Another tangential thought I had during the visit to the National Border Patrol Museum was about congressional passage of the 1872 Chinese Exclusion Act (which didn’t end until during WWII) and the former immigrant detention center at Angel Island in San Francisco near where I grew up, and the similarity with Australia’s immigration history around Asian migrants. After a 2018 visit to Melbourne’s Immigration Museum, I wrote briefly about Australia’s shifting and complicated perspectives on immigration and social cohesion. Australia’s early immigration policies were literally referred to as “White Australia.”
The Immigration Restriction Act 1901, also known as the White Australia policy, affected migrants who came to Australia between 1901 and 1958… At the end of the 19th century, Australian colonies had concerns about who was migrating to Australia. With a rise in the number of migrants from China and the Pacific, many colonies passed tough immigration legislation. The Immigration Restriction Act was one of the first Commonwealth laws passed after Federation. It was based on the existing laws of the colonies. The aim of the law was to limit non-white (particularly Asian) immigration to Australia, to help keep Australia ‘British’.National Archives of Australia, source: https://www.naa.gov.au/explore-collection/immigration-and-citizenship/immigration-restriction-act-1901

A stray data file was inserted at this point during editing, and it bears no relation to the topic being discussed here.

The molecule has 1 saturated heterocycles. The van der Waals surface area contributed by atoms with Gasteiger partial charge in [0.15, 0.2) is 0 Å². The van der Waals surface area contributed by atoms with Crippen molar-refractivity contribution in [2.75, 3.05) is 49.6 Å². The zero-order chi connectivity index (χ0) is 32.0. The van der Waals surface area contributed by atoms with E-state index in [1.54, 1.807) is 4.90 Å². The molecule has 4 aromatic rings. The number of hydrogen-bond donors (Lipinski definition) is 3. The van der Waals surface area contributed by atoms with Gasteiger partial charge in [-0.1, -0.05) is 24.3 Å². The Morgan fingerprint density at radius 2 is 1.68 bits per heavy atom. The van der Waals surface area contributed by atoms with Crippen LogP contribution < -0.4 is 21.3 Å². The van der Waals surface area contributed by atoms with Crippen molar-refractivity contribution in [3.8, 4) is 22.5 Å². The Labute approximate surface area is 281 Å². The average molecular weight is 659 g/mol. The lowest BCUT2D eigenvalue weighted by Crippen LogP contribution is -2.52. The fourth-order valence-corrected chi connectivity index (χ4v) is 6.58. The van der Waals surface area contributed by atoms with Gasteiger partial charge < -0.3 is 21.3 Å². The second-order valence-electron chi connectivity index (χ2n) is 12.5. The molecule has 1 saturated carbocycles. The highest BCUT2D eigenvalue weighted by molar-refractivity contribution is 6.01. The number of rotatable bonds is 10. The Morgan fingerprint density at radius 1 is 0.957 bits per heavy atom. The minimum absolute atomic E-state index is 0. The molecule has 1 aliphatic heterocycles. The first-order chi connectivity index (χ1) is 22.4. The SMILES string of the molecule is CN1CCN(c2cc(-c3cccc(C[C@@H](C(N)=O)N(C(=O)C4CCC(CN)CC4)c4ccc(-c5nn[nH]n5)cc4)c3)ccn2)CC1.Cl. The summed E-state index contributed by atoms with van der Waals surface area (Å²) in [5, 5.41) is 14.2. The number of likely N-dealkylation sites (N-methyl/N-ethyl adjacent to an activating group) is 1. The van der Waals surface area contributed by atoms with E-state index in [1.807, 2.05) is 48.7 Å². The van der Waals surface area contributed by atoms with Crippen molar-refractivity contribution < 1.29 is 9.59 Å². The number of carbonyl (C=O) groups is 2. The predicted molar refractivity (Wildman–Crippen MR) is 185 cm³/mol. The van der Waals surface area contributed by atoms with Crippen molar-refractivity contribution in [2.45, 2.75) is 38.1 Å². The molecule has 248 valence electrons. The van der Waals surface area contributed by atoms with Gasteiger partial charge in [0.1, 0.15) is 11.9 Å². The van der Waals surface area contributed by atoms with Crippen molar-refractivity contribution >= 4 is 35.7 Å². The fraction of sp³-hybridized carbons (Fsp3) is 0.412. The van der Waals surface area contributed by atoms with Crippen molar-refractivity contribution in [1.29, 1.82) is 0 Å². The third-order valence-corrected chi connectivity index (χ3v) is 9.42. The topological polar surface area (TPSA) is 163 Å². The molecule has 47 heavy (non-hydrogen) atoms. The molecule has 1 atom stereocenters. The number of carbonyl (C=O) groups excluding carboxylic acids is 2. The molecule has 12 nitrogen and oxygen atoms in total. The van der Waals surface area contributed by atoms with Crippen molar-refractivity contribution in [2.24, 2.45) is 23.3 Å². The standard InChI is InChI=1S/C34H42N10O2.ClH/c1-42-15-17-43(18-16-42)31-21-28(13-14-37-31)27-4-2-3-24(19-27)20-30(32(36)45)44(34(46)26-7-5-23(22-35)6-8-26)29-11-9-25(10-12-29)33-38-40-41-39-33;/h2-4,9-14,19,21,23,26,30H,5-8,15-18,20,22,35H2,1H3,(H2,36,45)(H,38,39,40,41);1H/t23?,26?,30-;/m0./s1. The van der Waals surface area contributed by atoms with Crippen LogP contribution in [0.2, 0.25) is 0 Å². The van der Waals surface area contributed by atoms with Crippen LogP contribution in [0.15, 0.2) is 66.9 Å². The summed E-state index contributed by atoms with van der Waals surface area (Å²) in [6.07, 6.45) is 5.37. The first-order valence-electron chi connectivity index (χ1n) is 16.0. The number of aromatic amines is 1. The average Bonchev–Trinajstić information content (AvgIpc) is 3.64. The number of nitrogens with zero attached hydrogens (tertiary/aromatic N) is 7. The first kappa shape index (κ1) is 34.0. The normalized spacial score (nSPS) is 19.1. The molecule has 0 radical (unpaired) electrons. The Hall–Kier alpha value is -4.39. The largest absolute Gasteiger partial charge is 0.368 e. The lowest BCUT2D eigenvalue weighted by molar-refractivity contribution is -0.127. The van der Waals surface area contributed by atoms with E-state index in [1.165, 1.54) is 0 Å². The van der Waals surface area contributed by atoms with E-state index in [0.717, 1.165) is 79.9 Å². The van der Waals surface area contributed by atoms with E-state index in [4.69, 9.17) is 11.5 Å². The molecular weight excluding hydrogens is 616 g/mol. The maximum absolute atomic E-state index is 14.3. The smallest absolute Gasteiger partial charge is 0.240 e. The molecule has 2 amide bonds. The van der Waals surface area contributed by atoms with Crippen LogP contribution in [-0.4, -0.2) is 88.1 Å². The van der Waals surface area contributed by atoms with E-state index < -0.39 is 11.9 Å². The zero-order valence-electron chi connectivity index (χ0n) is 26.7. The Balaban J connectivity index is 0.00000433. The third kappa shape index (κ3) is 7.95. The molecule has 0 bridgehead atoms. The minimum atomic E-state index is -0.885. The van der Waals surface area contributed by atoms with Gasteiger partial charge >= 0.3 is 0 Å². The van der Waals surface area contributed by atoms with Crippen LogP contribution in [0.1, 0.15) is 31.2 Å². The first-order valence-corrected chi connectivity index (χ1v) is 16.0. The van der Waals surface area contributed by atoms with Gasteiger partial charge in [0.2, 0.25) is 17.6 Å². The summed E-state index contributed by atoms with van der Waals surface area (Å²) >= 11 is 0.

I give credit to the Immigration Museum and the National Archives of Australia for acknowledging publicly the truth of things that have happened in Australia’s past, and putting them out there in clear and simple language to be reconciled and healed. I also talked about this in 2019 when I wrote about Australia’s Stolen Generation and the tremendous strides Australian has made in Reconciliation. I wish we could find ways to do this without getting tangled up in politics, both in terms of formally correcting the treatment of indigenous peoples, and creating immigration policy that serves both the interests of the nation and its people better.